Review by Bill SvobodaFirst, thank you Alexander Chadsey for an accurate, professional review of this book. Utopian Legacies is about as good a concise history as I have ever read. I found this book troubling- in the best way- and would love to read a follow up by the same author- or anyone exploring this same theme. One of the main questions I had was: What is "non utopian" thinking like? What are specific examples of "utopian" and "non utopian" thought processes? A book which "resonates" (for me) with this one is Clyde W. Ford's The HERO with an AFRICAN FACE. It seems that every culture has it's myths- and what could be called "ideals" within the myths but (according to the premise of Utopian Legacies) "Western Civilization" is peculiar in that "utopia" and "the ideal" are central myths -and are deeply embodied in philosophy and belief in our culture. I find this believable, but still want more evidence that this is what particularly distinguishes "Western Civilization" . Again, I would like examples of ways of thinking that are NOT this way-and if possible, ways to adopt this type of thought process/belief system. Also, this book is not in great shape physically, it should be replaced if a newer (and perhaps more complete) edition is available.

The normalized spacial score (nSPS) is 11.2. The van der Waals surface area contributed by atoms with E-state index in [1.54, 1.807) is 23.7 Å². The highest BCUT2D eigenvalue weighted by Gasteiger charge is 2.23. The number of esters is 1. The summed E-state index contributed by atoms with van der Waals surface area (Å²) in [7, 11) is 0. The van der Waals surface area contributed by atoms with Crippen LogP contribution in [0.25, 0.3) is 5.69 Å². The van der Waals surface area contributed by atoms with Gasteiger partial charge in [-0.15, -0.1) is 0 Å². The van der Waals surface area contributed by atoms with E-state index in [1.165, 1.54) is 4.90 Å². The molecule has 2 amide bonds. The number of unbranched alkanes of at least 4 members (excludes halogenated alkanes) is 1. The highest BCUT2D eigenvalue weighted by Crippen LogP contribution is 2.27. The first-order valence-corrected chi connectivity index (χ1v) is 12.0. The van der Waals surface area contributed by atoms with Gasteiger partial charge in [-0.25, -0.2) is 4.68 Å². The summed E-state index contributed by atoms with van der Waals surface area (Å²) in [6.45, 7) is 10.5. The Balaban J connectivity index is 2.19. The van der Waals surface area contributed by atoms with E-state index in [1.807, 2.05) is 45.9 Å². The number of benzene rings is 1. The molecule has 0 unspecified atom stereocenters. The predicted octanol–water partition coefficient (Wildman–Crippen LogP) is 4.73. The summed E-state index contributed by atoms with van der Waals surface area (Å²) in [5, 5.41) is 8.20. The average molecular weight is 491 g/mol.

Review by Madeline MoultonFive mini novels combine to form this 900 page tome, with seemingly disparate characters and stories twining and dancing around one another. Each story is connected to a fictional Mexican town near the US border, where over the span of ~10 years hundreds of women and girls are assaulted and murdered. Bolano's centralization of these crimes makes for a difficult reading experience, so DO NOT read this if you are triggered by sexual violence. However, if you decide to embark on this literary journey, expect an author with encyclopedic knowledge and a poetic sensibility. Bolano explores insanity, masculinity, and mass violence through a dream-like, mirage inducing approach where nothing is ever what it seems.
Review by Bill SvobodaThis is oral history in the greatest sense of the word. Any or all of the "Winter Soldier" series is highly recommended for anyone who wants to really understand the USA & it's foreign policy. Warning: this is shocking, infuriating and depressing- especially considering that American warmongering & imperialism continues and worsens.
Review by Bill SvobodaA very readable science book about an extremely relevant topic. There is a good deal of information here, some of which surprised me. Highly recommended.
Philip K. Dick: Four Novels of The 1960s: The Man in the High Castle / The Three Stigmata of Palmer Eldritch / Do Androids Dream of Electric Sheep? / Ubik